Category Archives: Economic Benefits

Sanitation investments in Ghana: An ethnographic investigation of the role of tenure security, land ownership and livelihoods

Sanitation investments in Ghana: An ethnographic investigation of the role of tenure security, land ownership and livelihoods. BMC Public Health, July 2016.  Authors: Y. Awunyo-Akaba, J. Awunyo-Akaba, et. al.

Background – Ghana’s low investment in household sanitation is evident from the low rates of improved sanitation. This study analysed how land ownership, tenancy security and livelihood patterns are related to sanitation investments in three adjacent rural and peri-urban communities in a district close to Accra, Ghana’s capital.

Methods – Qualitative data was gathered for this comparative ethnographic study over seven months, (June, 2011-January, 2012) using an average of 43 (bi-weekly) participant observation per community and 56 in-depth interviews. Detailed observational data from study communities were triangulated with multiple interview material and contextual knowledge on social structures, history of settlement, land use, livelihoods, and access to and perceptions about sanitation.

Results – This study shows that the history of settlement and land ownership issues are highly correlated with people’s willingness and ability to invest in household sanitation across all communities. The status of being a stranger i.e. migrant in the area left some populations without rights over the land they occupied and with low incentives to invest in sanitation, while indigenous communities were challenged by the increasing appropriation of their land for commercial enterprises and for governmental development projects.

Interview responses suggest that increasing migrant population and the high demand for housing in the face of limited available space has resulted in general unwillingness and inability to establish private sanitation facilities in the communities. The increasing population has also created high demand for cheap accommodation, pushing tenants to accept informal tenancy agreements that provided for poor sanitation facilities.

In addition, poor knowledge of tenancy rights leaves tenants in no position to demand sanitation improvements and therefore landlords feel no obligation or motivation to provide and maintain domestic sanitation facilities.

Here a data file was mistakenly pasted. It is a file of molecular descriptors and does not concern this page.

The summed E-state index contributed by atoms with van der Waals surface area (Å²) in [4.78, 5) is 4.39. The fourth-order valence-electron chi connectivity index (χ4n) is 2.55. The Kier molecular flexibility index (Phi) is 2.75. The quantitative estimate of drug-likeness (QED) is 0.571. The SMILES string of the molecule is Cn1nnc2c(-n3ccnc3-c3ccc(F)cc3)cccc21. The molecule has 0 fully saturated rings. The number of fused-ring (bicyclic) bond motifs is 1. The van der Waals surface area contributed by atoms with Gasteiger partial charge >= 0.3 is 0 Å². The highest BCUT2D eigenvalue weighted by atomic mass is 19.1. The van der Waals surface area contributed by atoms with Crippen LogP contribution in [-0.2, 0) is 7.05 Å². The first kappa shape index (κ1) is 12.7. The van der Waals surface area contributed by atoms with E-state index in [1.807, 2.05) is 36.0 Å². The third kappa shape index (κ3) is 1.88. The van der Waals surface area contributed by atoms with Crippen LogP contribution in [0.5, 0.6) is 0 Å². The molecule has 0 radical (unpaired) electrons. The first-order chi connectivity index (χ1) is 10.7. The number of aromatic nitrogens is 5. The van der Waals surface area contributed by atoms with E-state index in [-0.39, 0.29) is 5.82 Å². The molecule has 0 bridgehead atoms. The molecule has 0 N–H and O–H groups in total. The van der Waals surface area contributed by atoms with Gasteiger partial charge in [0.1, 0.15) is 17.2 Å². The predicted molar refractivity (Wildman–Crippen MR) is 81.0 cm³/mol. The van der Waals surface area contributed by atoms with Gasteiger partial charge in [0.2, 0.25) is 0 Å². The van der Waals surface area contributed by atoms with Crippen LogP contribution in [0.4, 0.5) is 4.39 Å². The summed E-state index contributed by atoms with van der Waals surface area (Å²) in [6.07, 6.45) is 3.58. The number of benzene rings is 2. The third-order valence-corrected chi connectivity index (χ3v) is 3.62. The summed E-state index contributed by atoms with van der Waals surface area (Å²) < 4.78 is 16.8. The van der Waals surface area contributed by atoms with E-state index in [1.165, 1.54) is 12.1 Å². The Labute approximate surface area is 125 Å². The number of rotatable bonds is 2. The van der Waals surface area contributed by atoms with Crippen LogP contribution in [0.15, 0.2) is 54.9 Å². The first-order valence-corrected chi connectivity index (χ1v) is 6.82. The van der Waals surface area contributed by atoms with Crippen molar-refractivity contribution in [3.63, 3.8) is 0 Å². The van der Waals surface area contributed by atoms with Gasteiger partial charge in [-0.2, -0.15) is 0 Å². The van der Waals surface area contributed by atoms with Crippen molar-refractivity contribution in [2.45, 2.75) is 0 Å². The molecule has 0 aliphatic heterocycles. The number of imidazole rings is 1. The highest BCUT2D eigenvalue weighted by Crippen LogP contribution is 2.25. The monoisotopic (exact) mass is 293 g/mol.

Conclusions – The study states that poor land rights, the history of settlements, in-migration and insecure tenancy are key components that are associated with local livelihoods and investments in private sanitation in rapidly changing rural and peri-urban communities of Ghana. Sanitation policy makers and programme managers must acknowledge that these profound local, ethnic and economic forces are shaping people’s abilities and motivations for sanitation investments.

Fecal sludge management is the elephant in the room, but we have developed tools to help

Fecal sludge management is the elephant in the room, but we have developed tools to help | Source: World Bank Water Blog, July 6, 2016 |

Recently developed Fecal Sludge Management tools to help address this important, but often-ignored, urban sanitation issue.

In the rapidly expanding cities of the developing world, sanitation is of ever growing importance – more people mean more exposure to fecal pollution, and therefore a greater risk to public health.  The widely accepted solution, taught to sanitary engineers worldwide, is to flush human waste into sewers which take it to large, centralized treatment facilities.

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Discharging fecal sludge in Dar Es Salaam, Tanzania

This requires expensive infrastructure, a plentiful water supply, skilled operators and a substantial and reliable stream of operating funds. This means that in most low- and middle-income country cities, the sewerage service is only available to a small and decreasing proportion of the population, as investments cannot keep up with the explosive urban growth.

Read the complete article.

Testing the Implementation Potential of Resource Recovery and Reuse Business Models

Testing the Implementation Potential of Resource Recovery and Reuse Business Models, 2016. CGIAR.

In many developing countries, the sanitation sector is highly subsidized by public sector agencies which has resulted in inadequate and inequitable provision of waste management services. The historical reliance on public sector provision has partly prevented the development of markets in sanitation services, including resource recovery and reuse (RRR).

A paradigm shift in the sanitation sector towards cost recovery is increasingly being supported by many donors pushing for private sector participation and waste-to-wealth programs. This development advocates for a shift from waste ‘treatment for disposal’ to ‘treatment for reuse’ as the latter offers options for business development and cost recovery for the sanitation sector.

Although the potential benefits from waste reuse are apparent, it is becoming increasingly important that potential investors are given sound information on its feasibility and positive return on investments (RoI) be they in monetary or non-monetary (e.g., social or environmental) terms. This guideline presents a detailed methodological framework that can be used for the feasibility assessment of RRR business models in the context of developing countries.